Tired, weighed down with shopping and out of money you finally find a cash point machine, only to discover that it doesn't take your card and you face a long walk to the other end of the high street to get the money you need to get home. An all too familiar story, but one that is set to become a thing of the past. Huge demand from customers is forcing Britain's banks to allow account holders to use any cash machine they want.
Top executives at Barclays are due to meet shortly to discuss plans to do just that. Sources say Barclays is likely to go ahead with the move in the wake of Royal Bank of Scotland's initiative, which caught the industry on the hop.
Link, the building society cash point network, confirmed that it was in talks with Barclays and the other banks that do not currently use its network about a tie-up. It is unclear whether Barclays will charge customers for using Link machines. NatWest, which recently teamed up with Link, charges customers 60p for each withdrawal.
If Barclays does open up its network Midland Bank and Lloyds TSB, the other high street banking giants, will almost certainly have to fall into line.
The creation of a unified banking network is only a matter of time according to industry experts. Harry Hay, the man behind Royal Bank's new initiative, believes other banks are bound to follow. "This gives us a distinct competitive edge. I can't see the others standing back for long."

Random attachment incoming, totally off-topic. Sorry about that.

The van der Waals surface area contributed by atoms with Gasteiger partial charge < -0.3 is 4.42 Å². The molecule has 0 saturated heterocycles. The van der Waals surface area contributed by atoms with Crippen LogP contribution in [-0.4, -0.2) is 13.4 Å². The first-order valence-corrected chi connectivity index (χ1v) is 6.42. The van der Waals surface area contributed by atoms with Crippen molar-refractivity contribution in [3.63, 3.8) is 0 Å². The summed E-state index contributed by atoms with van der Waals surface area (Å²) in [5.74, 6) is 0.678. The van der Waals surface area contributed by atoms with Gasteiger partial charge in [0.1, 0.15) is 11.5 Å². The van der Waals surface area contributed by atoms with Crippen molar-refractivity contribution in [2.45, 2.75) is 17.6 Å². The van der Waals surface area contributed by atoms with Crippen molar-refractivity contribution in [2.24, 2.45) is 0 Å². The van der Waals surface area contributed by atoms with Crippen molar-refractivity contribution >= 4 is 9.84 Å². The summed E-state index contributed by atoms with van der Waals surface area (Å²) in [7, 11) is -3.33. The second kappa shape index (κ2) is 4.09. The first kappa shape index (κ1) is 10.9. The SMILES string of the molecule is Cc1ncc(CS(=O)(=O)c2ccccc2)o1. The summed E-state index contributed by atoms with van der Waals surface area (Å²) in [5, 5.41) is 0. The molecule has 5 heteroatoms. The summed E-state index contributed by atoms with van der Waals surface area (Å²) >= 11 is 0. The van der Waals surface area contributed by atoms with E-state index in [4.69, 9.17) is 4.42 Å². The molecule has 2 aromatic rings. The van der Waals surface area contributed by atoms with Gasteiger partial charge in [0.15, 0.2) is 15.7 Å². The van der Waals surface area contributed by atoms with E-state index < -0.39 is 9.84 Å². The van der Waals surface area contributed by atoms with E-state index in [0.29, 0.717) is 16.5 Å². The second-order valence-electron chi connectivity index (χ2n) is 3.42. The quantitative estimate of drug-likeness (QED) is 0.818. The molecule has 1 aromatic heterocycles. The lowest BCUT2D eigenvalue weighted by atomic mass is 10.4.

The changes will prompt a revolution in the services on offer, according to Ian Buxton, a consultant at NCR, which makes more four in every five UK cash points. He believes that customers could soon be able to order foreign currency, arrange a loan or even find out how much they would be allowed to borrow to buy a house simply by popping their card in a machine as banks desperately try to hold on to their customers by adding new facilities.
Intense competition among UK banks saw them develop their own cash point networks, a situation almost unique in Europe. Now pressure from customers and demand for more machines in places such as railway stations and petrol forecourts has forced the main banks to reconsider.
The creation of one network will prompt a huge industry shake-up. Mr Hay predicts that private companies could end up running machines for the banks. However, as in America, customers could well end up paying for the privilege.Reuse content